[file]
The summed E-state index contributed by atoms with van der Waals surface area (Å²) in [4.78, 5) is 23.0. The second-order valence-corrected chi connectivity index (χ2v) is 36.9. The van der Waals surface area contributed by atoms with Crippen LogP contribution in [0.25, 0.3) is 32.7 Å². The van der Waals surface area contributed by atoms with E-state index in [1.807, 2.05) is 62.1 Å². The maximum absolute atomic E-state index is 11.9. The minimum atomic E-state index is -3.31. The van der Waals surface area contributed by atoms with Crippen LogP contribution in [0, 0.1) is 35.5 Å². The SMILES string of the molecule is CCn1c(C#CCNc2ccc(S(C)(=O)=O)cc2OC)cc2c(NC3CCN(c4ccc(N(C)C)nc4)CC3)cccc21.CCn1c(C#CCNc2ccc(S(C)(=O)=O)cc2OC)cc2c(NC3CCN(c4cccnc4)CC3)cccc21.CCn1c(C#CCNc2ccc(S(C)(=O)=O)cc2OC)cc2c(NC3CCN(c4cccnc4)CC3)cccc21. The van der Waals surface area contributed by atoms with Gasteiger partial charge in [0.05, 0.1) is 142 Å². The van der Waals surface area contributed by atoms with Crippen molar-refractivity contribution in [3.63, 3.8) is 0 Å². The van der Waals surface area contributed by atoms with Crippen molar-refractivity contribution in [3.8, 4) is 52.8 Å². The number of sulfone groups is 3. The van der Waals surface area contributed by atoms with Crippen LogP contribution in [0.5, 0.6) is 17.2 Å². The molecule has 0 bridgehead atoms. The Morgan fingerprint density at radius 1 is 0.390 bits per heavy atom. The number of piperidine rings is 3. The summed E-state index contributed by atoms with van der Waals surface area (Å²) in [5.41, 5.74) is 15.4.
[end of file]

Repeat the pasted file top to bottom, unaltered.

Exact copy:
The summed E-state index contributed by atoms with van der Waals surface area (Å²) in [4.78, 5) is 23.0. The second-order valence-corrected chi connectivity index (χ2v) is 36.9. The van der Waals surface area contributed by atoms with Crippen LogP contribution in [0.25, 0.3) is 32.7 Å². The van der Waals surface area contributed by atoms with E-state index in [1.807, 2.05) is 62.1 Å². The maximum absolute atomic E-state index is 11.9. The minimum atomic E-state index is -3.31. The van der Waals surface area contributed by atoms with Crippen LogP contribution in [0, 0.1) is 35.5 Å². The SMILES string of the molecule is CCn1c(C#CCNc2ccc(S(C)(=O)=O)cc2OC)cc2c(NC3CCN(c4ccc(N(C)C)nc4)CC3)cccc21.CCn1c(C#CCNc2ccc(S(C)(=O)=O)cc2OC)cc2c(NC3CCN(c4cccnc4)CC3)cccc21.CCn1c(C#CCNc2ccc(S(C)(=O)=O)cc2OC)cc2c(NC3CCN(c4cccnc4)CC3)cccc21. The van der Waals surface area contributed by atoms with Gasteiger partial charge in [0.05, 0.1) is 142 Å². The van der Waals surface area contributed by atoms with Crippen molar-refractivity contribution in [3.63, 3.8) is 0 Å². The van der Waals surface area contributed by atoms with Crippen molar-refractivity contribution in [3.8, 4) is 52.8 Å². The number of sulfone groups is 3. The van der Waals surface area contributed by atoms with Crippen LogP contribution in [0.5, 0.6) is 17.2 Å². The molecule has 0 bridgehead atoms. The Morgan fingerprint density at radius 1 is 0.390 bits per heavy atom. The number of piperidine rings is 3. The summed E-state index contributed by atoms with van der Waals surface area (Å²) in [5.41, 5.74) is 15.4.